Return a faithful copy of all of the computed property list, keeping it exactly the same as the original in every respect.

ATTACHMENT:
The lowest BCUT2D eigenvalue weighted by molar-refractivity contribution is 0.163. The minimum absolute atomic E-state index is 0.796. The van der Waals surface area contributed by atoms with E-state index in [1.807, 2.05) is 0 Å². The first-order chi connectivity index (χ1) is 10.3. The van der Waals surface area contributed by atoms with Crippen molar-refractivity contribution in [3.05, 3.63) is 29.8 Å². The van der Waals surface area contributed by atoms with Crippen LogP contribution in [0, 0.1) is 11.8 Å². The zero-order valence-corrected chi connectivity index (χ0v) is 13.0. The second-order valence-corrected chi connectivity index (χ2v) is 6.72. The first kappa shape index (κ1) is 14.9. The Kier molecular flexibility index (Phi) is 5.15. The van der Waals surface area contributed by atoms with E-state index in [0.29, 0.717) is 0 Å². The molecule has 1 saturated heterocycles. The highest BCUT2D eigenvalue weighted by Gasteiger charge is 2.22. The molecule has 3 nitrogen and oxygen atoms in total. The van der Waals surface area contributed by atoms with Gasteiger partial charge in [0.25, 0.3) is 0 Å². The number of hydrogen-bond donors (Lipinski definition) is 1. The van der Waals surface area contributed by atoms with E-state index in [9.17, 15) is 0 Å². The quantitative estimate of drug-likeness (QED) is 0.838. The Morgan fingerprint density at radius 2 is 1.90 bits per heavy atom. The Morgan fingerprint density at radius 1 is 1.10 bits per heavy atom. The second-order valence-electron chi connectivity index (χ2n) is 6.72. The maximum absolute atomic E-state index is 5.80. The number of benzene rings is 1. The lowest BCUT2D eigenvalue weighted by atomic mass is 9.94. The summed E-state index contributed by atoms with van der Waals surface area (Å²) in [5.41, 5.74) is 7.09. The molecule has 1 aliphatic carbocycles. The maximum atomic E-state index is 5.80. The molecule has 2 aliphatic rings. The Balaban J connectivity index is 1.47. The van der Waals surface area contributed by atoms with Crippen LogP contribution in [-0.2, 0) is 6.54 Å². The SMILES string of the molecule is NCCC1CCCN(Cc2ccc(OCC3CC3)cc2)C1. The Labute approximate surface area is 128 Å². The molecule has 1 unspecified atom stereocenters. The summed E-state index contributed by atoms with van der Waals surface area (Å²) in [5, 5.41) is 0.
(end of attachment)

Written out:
The lowest BCUT2D eigenvalue weighted by molar-refractivity contribution is 0.163. The minimum absolute atomic E-state index is 0.796. The van der Waals surface area contributed by atoms with E-state index in [1.807, 2.05) is 0 Å². The first-order chi connectivity index (χ1) is 10.3. The van der Waals surface area contributed by atoms with Crippen molar-refractivity contribution in [3.05, 3.63) is 29.8 Å². The van der Waals surface area contributed by atoms with Crippen LogP contribution in [0, 0.1) is 11.8 Å². The zero-order valence-corrected chi connectivity index (χ0v) is 13.0. The second-order valence-corrected chi connectivity index (χ2v) is 6.72. The first kappa shape index (κ1) is 14.9. The Kier molecular flexibility index (Phi) is 5.15. The van der Waals surface area contributed by atoms with E-state index in [0.29, 0.717) is 0 Å². The molecule has 1 saturated heterocycles. The highest BCUT2D eigenvalue weighted by Gasteiger charge is 2.22. The molecule has 3 nitrogen and oxygen atoms in total. The van der Waals surface area contributed by atoms with Gasteiger partial charge in [0.25, 0.3) is 0 Å². The number of hydrogen-bond donors (Lipinski definition) is 1. The van der Waals surface area contributed by atoms with E-state index in [9.17, 15) is 0 Å². The quantitative estimate of drug-likeness (QED) is 0.838. The Morgan fingerprint density at radius 2 is 1.90 bits per heavy atom. The Morgan fingerprint density at radius 1 is 1.10 bits per heavy atom. The second-order valence-electron chi connectivity index (χ2n) is 6.72. The maximum absolute atomic E-state index is 5.80. The number of benzene rings is 1. The lowest BCUT2D eigenvalue weighted by atomic mass is 9.94. The summed E-state index contributed by atoms with van der Waals surface area (Å²) in [5.41, 5.74) is 7.09. The molecule has 1 aliphatic carbocycles. The maximum atomic E-state index is 5.80. The molecule has 2 aliphatic rings. The Balaban J connectivity index is 1.47. The van der Waals surface area contributed by atoms with Crippen LogP contribution in [-0.2, 0) is 6.54 Å². The SMILES string of the molecule is NCCC1CCCN(Cc2ccc(OCC3CC3)cc2)C1. The Labute approximate surface area is 128 Å². The molecule has 1 unspecified atom stereocenters. The summed E-state index contributed by atoms with van der Waals surface area (Å²) in [5, 5.41) is 0.